Trust Me You’ll Like This

The Donovan Family by Margaret Watson

Romantic Suspense

I received this novel in exchange for an honest review. This was the only novel I received in exchange for an honest review of the seven book series. You can read my review of the first novel in the series here.


Trust Me (Book 4)

Overall Rating: 4 (sXe)


Quick & Dirty summary: Raine Taylor knows who killed her sister. The problem is the police aren’t willing to investigate. With a black belt in tae kwon do, Raine has a plan to catch the killer and doesn’t need a homicide detective getting in her way. Detective Connor Donovan is surprised when a female trespasser he’s caught disappears like a ninja, but he’s not thinking about that when he meets Raine, the coach of the police department’s community outreach program. The petite high school teacher isn’t a likely suspect for a stalker, but Connor can’t seem to get her off his mind.

This novel is a lot of fun. It is very suspenseful, but without falling into the normal plot patterns. There are obvious turns, which the characters follow, and when the climax of the novel happens, it’s really a surprise because all of the different plot lines come together in an interesting way.

That being said, what I really liked about this novel is the way Margaret Watson dealt with a very touchy subject for me within the romance genre. The first sex scene is one driven out of anger and frustration. Raine says “I’m not interested” and Connor calls her a “liar” and goes about proving her wrong. The problem with this scene for me is consent. While everything in the description of the sex scene screams, I want you, I want you, what Raine says is clear. At no point in the scene does she change her mind and say yes, despite her participation in the act.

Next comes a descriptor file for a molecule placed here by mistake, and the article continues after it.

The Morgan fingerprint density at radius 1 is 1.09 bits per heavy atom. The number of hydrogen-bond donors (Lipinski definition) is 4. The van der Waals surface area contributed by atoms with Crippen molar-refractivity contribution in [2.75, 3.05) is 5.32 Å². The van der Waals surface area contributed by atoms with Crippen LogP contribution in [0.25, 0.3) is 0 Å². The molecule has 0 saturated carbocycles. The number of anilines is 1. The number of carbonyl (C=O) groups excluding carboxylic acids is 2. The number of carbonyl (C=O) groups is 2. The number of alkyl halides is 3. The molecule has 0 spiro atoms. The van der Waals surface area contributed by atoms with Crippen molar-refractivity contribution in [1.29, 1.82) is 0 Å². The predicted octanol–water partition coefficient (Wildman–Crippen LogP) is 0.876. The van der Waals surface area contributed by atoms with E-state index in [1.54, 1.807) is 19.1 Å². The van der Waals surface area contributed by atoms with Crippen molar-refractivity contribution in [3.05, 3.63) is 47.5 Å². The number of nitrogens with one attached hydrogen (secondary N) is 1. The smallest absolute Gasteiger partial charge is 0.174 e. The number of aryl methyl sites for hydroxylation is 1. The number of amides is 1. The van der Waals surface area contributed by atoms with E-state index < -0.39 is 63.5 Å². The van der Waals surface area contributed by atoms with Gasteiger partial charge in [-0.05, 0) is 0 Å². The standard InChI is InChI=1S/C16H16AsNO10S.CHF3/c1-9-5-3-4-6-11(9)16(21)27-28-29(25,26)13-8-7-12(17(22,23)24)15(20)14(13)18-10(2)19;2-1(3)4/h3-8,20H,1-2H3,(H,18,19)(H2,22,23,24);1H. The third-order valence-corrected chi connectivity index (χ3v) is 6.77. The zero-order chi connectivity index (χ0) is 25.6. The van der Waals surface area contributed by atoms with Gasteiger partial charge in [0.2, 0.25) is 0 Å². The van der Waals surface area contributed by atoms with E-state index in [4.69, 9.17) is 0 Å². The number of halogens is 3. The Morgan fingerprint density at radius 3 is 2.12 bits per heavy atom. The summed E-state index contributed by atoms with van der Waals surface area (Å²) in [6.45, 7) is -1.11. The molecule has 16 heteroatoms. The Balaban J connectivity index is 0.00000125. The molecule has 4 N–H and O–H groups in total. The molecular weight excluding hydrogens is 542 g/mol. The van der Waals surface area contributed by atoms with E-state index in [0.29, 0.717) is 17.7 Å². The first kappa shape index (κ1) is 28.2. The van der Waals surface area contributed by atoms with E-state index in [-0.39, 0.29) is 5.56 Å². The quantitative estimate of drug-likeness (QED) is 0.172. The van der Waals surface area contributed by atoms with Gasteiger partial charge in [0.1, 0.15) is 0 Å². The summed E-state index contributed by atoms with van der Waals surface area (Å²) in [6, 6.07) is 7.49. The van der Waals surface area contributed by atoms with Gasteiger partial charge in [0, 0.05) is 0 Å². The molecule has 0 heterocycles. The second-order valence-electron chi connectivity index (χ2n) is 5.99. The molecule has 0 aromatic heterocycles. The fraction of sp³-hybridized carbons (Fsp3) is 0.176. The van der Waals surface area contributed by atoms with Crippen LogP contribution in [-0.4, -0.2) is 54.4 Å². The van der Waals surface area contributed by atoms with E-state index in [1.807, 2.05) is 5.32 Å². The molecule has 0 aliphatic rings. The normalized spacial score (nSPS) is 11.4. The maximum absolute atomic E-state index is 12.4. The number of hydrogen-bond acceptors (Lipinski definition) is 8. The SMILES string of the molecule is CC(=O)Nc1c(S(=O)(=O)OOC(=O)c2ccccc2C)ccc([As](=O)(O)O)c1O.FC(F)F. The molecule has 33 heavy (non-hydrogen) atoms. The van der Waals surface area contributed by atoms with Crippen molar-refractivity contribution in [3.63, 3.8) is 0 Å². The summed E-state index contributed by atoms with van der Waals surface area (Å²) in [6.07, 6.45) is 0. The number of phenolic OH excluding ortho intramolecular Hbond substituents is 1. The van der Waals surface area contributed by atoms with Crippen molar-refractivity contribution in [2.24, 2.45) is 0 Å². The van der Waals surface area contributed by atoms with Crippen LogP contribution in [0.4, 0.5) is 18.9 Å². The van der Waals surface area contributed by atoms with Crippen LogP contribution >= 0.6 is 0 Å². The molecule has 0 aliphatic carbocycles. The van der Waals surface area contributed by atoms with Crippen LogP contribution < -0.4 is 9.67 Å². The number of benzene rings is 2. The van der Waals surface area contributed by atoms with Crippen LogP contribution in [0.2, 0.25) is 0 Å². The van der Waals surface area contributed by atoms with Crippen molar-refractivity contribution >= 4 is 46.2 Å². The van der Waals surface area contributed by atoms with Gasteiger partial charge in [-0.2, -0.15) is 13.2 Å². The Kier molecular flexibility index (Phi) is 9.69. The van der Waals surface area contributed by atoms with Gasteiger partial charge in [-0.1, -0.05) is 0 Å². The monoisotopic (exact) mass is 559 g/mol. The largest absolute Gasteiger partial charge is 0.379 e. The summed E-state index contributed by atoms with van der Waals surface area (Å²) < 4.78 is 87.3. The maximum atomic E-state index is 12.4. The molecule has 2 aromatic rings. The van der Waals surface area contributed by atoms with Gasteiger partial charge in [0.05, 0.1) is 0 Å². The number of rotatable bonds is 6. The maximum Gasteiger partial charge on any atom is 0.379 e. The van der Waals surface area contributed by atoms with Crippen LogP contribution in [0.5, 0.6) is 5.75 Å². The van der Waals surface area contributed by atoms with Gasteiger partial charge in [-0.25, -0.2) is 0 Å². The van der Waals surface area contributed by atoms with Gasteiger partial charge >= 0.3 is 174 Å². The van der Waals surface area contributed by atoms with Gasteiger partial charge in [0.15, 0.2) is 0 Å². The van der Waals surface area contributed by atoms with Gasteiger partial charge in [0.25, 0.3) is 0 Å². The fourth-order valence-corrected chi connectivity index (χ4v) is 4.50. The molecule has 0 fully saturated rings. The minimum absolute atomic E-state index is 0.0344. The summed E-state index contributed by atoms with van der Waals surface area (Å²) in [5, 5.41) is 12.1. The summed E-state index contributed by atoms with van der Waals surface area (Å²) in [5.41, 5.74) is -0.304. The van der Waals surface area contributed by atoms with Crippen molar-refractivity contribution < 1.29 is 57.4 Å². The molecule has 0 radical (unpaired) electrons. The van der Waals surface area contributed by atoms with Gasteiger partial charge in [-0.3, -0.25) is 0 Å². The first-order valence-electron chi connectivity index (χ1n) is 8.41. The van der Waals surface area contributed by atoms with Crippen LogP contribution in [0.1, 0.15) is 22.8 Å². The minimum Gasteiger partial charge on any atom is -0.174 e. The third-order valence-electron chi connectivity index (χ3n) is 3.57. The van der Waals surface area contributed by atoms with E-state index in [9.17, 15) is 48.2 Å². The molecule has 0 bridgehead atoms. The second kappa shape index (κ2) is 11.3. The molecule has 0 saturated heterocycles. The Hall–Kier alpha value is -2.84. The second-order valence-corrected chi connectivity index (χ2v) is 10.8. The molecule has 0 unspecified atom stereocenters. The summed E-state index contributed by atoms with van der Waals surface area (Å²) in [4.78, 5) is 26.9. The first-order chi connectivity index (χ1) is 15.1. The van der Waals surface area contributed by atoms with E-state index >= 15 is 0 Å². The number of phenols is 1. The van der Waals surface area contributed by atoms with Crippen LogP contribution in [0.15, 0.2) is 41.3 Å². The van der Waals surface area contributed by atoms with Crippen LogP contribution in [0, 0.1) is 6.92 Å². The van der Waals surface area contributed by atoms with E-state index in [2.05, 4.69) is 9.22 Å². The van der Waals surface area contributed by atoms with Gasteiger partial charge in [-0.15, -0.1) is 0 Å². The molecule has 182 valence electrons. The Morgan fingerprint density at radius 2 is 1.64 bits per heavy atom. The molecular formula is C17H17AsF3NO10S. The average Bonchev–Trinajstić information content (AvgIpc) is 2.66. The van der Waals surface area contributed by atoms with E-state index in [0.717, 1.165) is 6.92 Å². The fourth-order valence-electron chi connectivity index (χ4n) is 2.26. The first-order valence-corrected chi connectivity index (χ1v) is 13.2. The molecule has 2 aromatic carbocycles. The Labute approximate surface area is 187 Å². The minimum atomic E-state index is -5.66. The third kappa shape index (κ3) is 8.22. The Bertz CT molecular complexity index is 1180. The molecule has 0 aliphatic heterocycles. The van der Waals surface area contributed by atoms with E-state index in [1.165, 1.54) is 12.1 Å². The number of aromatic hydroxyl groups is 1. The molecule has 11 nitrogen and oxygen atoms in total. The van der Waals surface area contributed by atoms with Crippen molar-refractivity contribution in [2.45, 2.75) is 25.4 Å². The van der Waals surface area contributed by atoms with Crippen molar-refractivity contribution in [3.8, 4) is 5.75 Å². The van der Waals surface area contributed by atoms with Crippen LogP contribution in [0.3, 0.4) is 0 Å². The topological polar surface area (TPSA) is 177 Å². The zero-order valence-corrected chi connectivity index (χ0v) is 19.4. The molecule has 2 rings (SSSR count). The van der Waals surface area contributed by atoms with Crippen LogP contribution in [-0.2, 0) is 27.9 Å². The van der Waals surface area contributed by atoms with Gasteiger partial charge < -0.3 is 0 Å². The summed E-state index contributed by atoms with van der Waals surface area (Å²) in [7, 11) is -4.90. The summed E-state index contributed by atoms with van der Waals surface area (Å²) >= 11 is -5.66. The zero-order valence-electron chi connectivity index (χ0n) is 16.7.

This is a very common scene with the alpha male hero. While the heroine may protest verbally, the hero knows what she really wants even if she won’t admit it. Does this legally mean it is rape? I don’t know and while for some people it’s an important point, to me the issue isn’t legal but psychological. There is nothing worse than your mind and body being in conflict. And there is nothing more demeaning to me, than someone you should trust not trusting you to know your own mind and body in return. It doesn’t really matter that the heroine secretly wants the hero—sex should be an act of mutual trust and intimacy.

So, with this being the first sex scene of the novel, I did not want to continue the novel. I have to tell you right now that I am so glad I finished it. Watson actually goes into the effects of such an interaction. Both Connor and Raine have negative reactions to this, which continues into their relationship. Raine thinks to herself that Connor “made her helpless. She’d been furious with him, and he’d made her want him. That was the most terrifying part of the fight.” That sex scene was not the kind of intimacy to build a relationship, and Connor and Raine had to make conscious decisions to move away from that kind of engagement. Connor, likewise, feels regret and shame. Watson makes it clear that there is a psychological impact with sex and while the first sex scene is full of chemistry, it may not be enough to drive a relationship forward. Watson handled this common romance scene with nuance and it won me over.

Is it worth buying? (Kindle $4.99)

This is a full-length novel romantic suspense. The quality writing and character development make it worth the slightly odd price.

Something else you might enjoy:

I can’t think of another novel with this strong of a heroine and this depth of relationship nuance. So please, suggest one of your own to me.


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